http://rupertchill.wordpress.com

Music and Change Before and After 1990

Baltic Musicological Conference 2020

MUSIC AND CHANGE BEFORE AND AFTER 1990

Vilnius, 10–12 September 2020

CALL for papers to balticconference2020@lmta.lt by 15 March 2020

  • Organized by the Department of Music History at the Lithuanian Academy of Music and Theatre, the Lithuanian-Polish research project “Music of Change: Expression of Liberation in Polish and Lithuanian Music Before and After 1989” and the Musicological Section of the Lithuanian Composers’ Union

The employment of music as a form of cultural opposition and transformative power is a multifunctional process that implies an extension of the thematic and disciplinary borders to the complex relations of the music’s cultural, socio-economic, and political contexts. However, such approach requires to provide a space for deep engagements in music and its various worlds overcoming a simplified understanding of musical practices as a reflection of social structures and political processes. As Jacques Attali writes on the relationship between music and societal structures, music “makes audible the new world that will gradually become visible, that will impose itself and regulate the order of things; it is not only the image of things, but the transcending of the everyday, the herald of the future” (Attali 1985).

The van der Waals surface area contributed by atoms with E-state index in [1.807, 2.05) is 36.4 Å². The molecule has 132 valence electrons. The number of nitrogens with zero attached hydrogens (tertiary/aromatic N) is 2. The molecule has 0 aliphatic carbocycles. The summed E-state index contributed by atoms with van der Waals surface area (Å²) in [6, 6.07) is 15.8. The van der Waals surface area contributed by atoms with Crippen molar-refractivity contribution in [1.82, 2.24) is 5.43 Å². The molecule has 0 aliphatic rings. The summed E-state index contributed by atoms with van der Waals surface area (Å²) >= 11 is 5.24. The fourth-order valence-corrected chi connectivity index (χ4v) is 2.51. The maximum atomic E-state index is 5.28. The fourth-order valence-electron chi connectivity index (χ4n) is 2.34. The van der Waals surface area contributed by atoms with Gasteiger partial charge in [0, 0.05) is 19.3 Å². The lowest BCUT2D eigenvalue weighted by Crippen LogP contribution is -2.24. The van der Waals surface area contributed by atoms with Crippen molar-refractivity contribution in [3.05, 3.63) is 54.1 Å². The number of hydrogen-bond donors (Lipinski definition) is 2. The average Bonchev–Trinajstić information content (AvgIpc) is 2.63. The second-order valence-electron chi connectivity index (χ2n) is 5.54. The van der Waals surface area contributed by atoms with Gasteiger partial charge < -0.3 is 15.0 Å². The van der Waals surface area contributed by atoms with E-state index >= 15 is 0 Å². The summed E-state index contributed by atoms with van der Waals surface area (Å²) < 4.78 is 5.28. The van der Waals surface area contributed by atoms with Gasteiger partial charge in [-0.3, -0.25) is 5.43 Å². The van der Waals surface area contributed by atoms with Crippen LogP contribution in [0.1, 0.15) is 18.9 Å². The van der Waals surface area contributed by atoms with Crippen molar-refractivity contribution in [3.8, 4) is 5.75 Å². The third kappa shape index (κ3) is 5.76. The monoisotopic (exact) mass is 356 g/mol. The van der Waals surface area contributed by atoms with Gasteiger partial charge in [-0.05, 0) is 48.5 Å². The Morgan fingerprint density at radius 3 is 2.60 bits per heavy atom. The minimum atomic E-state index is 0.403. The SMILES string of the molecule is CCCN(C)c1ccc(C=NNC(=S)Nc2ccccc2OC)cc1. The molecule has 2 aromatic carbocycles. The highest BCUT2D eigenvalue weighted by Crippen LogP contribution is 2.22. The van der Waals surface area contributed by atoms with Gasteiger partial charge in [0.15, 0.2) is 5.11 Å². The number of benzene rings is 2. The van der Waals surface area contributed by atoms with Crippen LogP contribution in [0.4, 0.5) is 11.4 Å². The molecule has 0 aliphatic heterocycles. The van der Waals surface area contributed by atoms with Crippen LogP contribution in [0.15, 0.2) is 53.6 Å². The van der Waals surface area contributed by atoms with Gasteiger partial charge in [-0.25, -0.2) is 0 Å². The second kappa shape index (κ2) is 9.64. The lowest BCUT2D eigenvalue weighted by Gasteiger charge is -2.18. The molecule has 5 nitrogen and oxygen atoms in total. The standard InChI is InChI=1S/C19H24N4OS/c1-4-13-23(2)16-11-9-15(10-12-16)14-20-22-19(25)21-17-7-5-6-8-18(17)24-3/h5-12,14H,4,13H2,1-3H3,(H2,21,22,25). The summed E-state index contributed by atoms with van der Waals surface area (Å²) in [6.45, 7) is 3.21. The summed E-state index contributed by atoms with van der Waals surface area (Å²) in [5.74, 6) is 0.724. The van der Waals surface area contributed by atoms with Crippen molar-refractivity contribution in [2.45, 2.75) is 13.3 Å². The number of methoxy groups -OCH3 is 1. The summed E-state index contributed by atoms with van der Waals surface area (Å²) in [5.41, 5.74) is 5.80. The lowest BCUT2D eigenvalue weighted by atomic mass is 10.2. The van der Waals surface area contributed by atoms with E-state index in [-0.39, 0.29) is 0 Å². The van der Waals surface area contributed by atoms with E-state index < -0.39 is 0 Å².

Baltic Singing Revolution – “revolution by singing and smiling” (Heinz Valk 1988) – is a widely known example of the public expressive cultural practice which had a stimulating effect on cultural imagination and political change. Remembering the year 1990, so important but not limited to national histories of Lithuania, Latvia and Estonia, the Baltic musicological conference 2020 aims to acquire new knowledge and a deeper understanding of the ways in which the musical expression of liberation and musicians’ networks contributed to political and cultural change before and after the end of the Cold War. In what ways the musical practices contributed to formation, negotiation and transformation of sociocultural identities and changing collectivities? What has been the relationship between the processes of cultural and political change before and after 1990? What were prominent ideas, landmark cultural texts and influential individuals who have had a formative and transformative power in these processes? To address these issues, as well as any other questions and topics related to the 20th–21st-century music and change in the widest sense, we invite the proposals for the Baltic musicological conference 2020, to be held at the Lithuanian Academy of Music and Theatre in Vilnius 10–12 September 2020. The conference will include international guest speakers Kevin C. Karnes (Emory University), Olga Manulkina (St Petersburg State University), Gintautas Mažeikis (Vytautas Magnus University) and Peter J. Schmelz (Arizona State University).